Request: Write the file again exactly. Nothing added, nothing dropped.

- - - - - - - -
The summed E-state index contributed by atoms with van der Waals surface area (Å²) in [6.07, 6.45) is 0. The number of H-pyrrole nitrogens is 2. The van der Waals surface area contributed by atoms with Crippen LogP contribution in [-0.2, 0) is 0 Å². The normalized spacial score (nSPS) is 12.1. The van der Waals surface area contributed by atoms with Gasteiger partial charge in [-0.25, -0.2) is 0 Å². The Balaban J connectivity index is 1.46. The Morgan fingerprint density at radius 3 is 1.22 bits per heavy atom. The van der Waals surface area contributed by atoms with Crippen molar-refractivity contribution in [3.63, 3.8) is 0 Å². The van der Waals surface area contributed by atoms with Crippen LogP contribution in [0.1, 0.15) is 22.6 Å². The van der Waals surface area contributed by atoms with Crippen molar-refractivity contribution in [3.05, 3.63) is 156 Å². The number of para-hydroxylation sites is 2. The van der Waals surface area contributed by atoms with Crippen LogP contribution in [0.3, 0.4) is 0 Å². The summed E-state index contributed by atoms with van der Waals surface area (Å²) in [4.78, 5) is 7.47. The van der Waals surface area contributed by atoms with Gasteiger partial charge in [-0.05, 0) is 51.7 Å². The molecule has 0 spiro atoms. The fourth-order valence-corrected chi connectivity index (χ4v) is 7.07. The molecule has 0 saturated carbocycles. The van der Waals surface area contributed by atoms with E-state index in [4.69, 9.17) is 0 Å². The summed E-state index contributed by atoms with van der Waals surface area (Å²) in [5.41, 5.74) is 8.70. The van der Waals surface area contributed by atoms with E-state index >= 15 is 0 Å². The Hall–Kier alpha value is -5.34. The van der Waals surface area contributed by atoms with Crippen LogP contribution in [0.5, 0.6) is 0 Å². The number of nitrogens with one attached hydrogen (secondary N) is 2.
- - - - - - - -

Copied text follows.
The summed E-state index contributed by atoms with van der Waals surface area (Å²) in [6.07, 6.45) is 0. The number of H-pyrrole nitrogens is 2. The van der Waals surface area contributed by atoms with Crippen LogP contribution in [-0.2, 0) is 0 Å². The normalized spacial score (nSPS) is 12.1. The van der Waals surface area contributed by atoms with Gasteiger partial charge in [-0.25, -0.2) is 0 Å². The Balaban J connectivity index is 1.46. The Morgan fingerprint density at radius 3 is 1.22 bits per heavy atom. The van der Waals surface area contributed by atoms with Crippen molar-refractivity contribution in [3.63, 3.8) is 0 Å². The van der Waals surface area contributed by atoms with Crippen LogP contribution in [0.1, 0.15) is 22.6 Å². The van der Waals surface area contributed by atoms with Crippen molar-refractivity contribution in [3.05, 3.63) is 156 Å². The number of para-hydroxylation sites is 2. The van der Waals surface area contributed by atoms with Crippen LogP contribution in [0.3, 0.4) is 0 Å². The summed E-state index contributed by atoms with van der Waals surface area (Å²) in [4.78, 5) is 7.47. The van der Waals surface area contributed by atoms with Gasteiger partial charge in [-0.05, 0) is 51.7 Å². The molecule has 0 spiro atoms. The fourth-order valence-corrected chi connectivity index (χ4v) is 7.07. The molecule has 0 saturated carbocycles. The van der Waals surface area contributed by atoms with E-state index in [4.69, 9.17) is 0 Å². The summed E-state index contributed by atoms with van der Waals surface area (Å²) in [5.41, 5.74) is 8.70. The van der Waals surface area contributed by atoms with E-state index >= 15 is 0 Å². The Hall–Kier alpha value is -5.34. The van der Waals surface area contributed by atoms with Crippen LogP contribution in [0.5, 0.6) is 0 Å². The number of nitrogens with one attached hydrogen (secondary N) is 2.